- Inbunden (Hardback)
- Antal sidor
- 2015 ed.
- Springer Verlag, Singapore
- Wright, Katie (ed.), McLeod, Julie (ed.)
- 2 schwarz-weiße Tabellen 2 schwarz-weiße Abbildungen Bibliographie
- 2 Tables, black and white; 2 Illustrations, color; XI, 222 p. 2 illus. in color.
- 234 x 156 x 14 mm
- Antal komponenter
- 1 Hardback
- 508 g
Du kanske gillar
Can't Hurt Me
Rethinking Youth Wellbeing
This volume offers a critical rethinking of the construct of youth wellbeing, stepping back from taken-for-granted and psychologically inflected understandings. Wellbeing has become a catchphrase in educational, health and social care policies internationally, informing a range of school programs and social interventions and increasingly shaping everyday understandings of young people. Drawing on research by established and emerging scholars in Australia, Singapore and the UK, the book critically examines the myriad effects of dominant discourses of wellbeing on the one hand, and the social and cultural dimensions of wellbeing on the other. From diverse methodological and theoretical perspectives, it explores how notions of wellbeing have been mobilized across time and space, in and out of school contexts, and the different inflections and effects of wellbeing discourses are having in education, transnationally and comparatively. The book offers researchers as well as practitioners new perspectives on current approaches to student wellbeing in schools and novel ways of thinking about the wellbeing of young people beyond educational settings.
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Katie Wright is an Australian Research Council Fellow (DECRA) and lecturer at the University of Melbourne. Her major research interests concern the role and effects of psychological knowledges and therapeutic discourses in social change, cultural life, and educational contexts. Current research projects include a study of public inquiries into childhood maltreatment, a cultural history of adolescence and schooling, and an investigation of past and present understandings of youth mental health and wellbeing. Recent publications include The Rise of the Therapeutic Society: Psychological Knowledge & the Contradictions of Cultural Change (2011). Julie McLeod is Professor, Melbourne Graduate School of Education, and an Australian Research Council Future Fellow (2012-2016). She is Deputy Director of the Melbourne Social Equity Institute and an editor of the journal Gender and Education. Her research areas include gender and education, social inequalities, youth identity, and curriculum history. She is currently working on a history of adolescence and citizenship education (1930s-1970s), a history of school design and pedagogical innovation and a new project is on youth identity and educational inequality since 1950. Recent books include Researching Social Change; Qualitative Approaches (2009), and Making Modern Lives: Subjectivity, Schooling and Social Change (2006).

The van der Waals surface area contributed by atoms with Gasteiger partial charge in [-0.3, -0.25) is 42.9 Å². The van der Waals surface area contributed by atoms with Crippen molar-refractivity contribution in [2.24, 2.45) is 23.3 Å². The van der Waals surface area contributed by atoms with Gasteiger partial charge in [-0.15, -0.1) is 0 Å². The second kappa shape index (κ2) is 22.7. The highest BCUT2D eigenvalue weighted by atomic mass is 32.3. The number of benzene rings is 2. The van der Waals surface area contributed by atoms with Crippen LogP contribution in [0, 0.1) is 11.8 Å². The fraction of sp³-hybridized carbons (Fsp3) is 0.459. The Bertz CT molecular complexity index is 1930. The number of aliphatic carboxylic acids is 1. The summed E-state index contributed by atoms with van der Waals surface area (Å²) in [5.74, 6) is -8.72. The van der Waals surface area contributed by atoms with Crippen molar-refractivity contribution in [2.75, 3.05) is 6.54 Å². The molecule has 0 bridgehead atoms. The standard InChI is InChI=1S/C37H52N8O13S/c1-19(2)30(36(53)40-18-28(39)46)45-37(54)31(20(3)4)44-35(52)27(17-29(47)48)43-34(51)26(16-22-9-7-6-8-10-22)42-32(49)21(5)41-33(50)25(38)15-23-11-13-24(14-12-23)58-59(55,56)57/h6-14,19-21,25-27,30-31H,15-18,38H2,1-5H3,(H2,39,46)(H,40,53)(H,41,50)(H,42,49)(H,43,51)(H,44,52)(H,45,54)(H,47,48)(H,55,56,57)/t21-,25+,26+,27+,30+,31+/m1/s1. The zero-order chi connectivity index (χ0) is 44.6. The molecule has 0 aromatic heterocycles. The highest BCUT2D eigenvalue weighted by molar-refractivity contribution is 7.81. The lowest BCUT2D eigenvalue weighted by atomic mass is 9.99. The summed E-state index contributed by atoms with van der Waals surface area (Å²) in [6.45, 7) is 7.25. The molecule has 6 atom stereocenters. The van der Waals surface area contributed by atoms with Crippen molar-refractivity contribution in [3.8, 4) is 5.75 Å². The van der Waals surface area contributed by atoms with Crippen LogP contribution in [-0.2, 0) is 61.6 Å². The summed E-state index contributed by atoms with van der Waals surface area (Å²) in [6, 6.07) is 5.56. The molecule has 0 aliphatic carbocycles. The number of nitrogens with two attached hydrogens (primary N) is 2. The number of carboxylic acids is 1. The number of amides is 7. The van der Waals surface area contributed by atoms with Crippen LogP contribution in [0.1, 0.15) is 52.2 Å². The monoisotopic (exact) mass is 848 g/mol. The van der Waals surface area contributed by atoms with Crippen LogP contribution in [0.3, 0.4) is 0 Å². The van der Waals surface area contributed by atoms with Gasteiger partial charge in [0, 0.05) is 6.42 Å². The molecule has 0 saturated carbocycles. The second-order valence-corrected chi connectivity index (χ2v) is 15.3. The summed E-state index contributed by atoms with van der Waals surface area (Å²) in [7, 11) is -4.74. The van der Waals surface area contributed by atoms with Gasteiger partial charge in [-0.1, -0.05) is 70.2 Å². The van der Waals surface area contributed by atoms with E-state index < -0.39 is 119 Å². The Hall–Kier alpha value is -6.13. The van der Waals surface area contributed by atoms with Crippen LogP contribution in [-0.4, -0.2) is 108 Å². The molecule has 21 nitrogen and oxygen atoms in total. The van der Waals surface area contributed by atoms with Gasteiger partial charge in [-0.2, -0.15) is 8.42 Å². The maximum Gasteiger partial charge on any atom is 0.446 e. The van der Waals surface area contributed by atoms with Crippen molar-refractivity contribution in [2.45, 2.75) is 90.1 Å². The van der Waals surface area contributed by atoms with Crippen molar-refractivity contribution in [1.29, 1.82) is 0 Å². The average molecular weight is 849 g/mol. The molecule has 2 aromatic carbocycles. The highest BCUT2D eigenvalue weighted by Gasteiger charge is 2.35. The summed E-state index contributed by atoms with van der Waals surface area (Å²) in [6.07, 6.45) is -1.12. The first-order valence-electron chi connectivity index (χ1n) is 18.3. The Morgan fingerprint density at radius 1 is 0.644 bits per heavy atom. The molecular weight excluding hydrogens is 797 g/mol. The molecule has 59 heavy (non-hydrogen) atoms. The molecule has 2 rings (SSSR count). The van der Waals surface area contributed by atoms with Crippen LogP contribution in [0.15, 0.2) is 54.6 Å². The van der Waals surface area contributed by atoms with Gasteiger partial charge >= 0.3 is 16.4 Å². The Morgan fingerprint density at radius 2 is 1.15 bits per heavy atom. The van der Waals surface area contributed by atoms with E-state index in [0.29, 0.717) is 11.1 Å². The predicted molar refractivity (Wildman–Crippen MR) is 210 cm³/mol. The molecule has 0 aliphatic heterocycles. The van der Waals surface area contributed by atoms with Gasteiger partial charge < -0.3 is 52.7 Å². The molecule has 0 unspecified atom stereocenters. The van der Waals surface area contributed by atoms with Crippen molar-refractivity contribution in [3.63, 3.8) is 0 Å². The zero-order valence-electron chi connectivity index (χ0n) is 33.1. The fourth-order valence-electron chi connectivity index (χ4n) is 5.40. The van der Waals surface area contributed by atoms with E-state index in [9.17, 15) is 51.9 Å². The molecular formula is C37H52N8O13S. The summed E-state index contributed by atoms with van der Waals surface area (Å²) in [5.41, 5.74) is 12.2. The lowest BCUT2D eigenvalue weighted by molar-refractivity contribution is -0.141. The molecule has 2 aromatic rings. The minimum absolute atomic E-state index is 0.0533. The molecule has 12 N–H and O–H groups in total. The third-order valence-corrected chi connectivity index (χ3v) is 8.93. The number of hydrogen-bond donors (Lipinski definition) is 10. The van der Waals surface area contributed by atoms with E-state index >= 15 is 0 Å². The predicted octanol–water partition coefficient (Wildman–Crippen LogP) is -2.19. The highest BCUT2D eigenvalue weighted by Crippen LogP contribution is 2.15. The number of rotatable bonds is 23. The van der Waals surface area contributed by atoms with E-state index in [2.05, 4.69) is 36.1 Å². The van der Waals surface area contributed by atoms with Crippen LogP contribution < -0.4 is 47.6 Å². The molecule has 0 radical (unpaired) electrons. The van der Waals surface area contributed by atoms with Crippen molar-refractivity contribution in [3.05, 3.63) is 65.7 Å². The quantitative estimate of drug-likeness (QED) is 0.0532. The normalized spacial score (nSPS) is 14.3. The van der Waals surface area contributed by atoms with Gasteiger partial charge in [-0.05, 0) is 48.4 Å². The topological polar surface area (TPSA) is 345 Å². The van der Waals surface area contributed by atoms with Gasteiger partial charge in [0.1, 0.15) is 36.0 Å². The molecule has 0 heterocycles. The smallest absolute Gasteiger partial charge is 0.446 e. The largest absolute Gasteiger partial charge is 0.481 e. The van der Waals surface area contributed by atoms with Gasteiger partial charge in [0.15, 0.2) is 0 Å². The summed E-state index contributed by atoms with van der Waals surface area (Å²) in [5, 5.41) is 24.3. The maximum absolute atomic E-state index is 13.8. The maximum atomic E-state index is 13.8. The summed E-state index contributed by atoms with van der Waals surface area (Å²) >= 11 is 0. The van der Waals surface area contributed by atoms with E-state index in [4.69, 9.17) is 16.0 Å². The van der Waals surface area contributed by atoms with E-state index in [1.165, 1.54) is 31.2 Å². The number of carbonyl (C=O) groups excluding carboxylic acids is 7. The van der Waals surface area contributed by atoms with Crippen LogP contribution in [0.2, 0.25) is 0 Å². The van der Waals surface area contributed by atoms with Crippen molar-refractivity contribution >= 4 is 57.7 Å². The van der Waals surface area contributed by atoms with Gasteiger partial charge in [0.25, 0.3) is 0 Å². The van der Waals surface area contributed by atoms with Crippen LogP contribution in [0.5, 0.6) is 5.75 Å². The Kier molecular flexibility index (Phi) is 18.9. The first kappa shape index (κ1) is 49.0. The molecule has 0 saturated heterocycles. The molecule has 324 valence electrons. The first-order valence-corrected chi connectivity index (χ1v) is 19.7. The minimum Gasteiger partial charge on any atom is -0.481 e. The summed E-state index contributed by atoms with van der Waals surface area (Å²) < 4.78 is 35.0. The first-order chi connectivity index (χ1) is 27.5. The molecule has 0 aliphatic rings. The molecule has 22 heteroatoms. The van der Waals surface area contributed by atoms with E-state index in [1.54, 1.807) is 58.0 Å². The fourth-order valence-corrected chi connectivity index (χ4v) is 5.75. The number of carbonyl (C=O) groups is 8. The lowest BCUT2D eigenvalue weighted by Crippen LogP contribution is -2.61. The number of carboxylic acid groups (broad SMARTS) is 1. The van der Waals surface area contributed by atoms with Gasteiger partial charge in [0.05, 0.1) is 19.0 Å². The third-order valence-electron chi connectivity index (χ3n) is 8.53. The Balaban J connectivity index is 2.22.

1. Inventing youth wellbeing Julie McLeod & Katie Wright 2. To be well is to be not unwell: The new battleground inside our children's heads Linda Graham 3. Vulnerability and wellbeing in educational settings: The implications of a therapeutic approach to social justice Kathryn Ecclestone 4. The limits of wellbeing Johanna Wyn, Hernan Cuervo & Evelina Landstedt 5. Constructions of young women's health and wellbeing in neoliberal times: A case study of the HPV vaccination program in Australia Kellie Burns & Cristyn Davies 6. Young people, sexual pleasure and sexual health services: What happens when "good sex" is bad for your health? Ester McGeeney 7. "I'd just cut myself to kill the pain": Seeing sense in young women's self-injury Kathryn Daley 8. Rethinking role-play for health and wellbeing: Creating a pedagogy of possibility Helen Cahill 9. Wellbeing and schools: Exploring the normative dimensions Amy Chapman 10. Social-emotional learning: Promotion of youth wellbeing in Singapore schools Chong Wan Har and Lee Boon Ooi 11. Happiness, wellbeing and self-esteem: Public feelings and educational projects Julie McLeod 12. From targeted interventions to universal approaches: Historicizing wellbeing Katie Wright